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Every so often I take some time to peruse the literature on some dino-related
field or other, and I've tried to find something somewhere that will tell me
just how it is that endothermic body heat is generated (as well as how it
might be kept uniform and high once generated). The answer seems to be
biochemical, but the exact energy-releasing, body-heat-generating metabolic
pathways remain frustratingly unknown. Is there any deep literature on this
subject, or is it all still just hand-waving?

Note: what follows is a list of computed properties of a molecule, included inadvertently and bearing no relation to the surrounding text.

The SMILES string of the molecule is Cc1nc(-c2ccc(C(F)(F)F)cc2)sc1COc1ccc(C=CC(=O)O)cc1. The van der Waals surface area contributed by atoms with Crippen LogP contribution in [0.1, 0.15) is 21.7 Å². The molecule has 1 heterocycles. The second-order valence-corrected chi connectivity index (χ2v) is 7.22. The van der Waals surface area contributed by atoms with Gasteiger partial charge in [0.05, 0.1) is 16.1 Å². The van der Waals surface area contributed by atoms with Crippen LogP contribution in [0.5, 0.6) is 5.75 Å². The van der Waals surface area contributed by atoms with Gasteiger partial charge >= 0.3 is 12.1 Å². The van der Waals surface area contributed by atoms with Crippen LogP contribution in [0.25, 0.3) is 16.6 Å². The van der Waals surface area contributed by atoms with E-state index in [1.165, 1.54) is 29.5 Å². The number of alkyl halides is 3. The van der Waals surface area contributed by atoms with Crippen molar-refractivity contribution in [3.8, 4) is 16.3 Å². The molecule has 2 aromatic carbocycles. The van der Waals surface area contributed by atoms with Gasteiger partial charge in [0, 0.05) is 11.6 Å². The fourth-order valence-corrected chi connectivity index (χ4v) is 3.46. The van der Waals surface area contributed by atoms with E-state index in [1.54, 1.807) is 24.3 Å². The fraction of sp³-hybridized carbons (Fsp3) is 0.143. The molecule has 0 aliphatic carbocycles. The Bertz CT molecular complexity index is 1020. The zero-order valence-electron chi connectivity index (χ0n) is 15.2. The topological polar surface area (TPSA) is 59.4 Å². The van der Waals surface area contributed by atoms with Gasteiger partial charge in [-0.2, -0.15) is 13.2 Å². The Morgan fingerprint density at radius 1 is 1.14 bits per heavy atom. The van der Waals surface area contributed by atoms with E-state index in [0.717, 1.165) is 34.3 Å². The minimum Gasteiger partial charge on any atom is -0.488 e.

A related question concerns heat generated by friction. The passage of blood,
which at last look was _not_ a superfluid, through the capillaries generates
heat simply by virtue of its viscosity. Where does this waste heat go? How
does it get dumped from the body, if that is indeed its fate? It seems to me
that the stronger the left ventricle and the higher the somatic blood
pressure, the more frictional heat is generated via the simple mechanism of
friction against capillary walls. Has anyone ever measured the amount of
frictional heat that blood flowing through body tissue generates? Are there
physiological mechanisms that might make use of this "excess" energy? Are
there specialized capillary walls in certain kinds of tissue that would
increase the friction of blood passing through them in order to increase the
amount of heat generated?
Just some thoughts and questions at 2AM.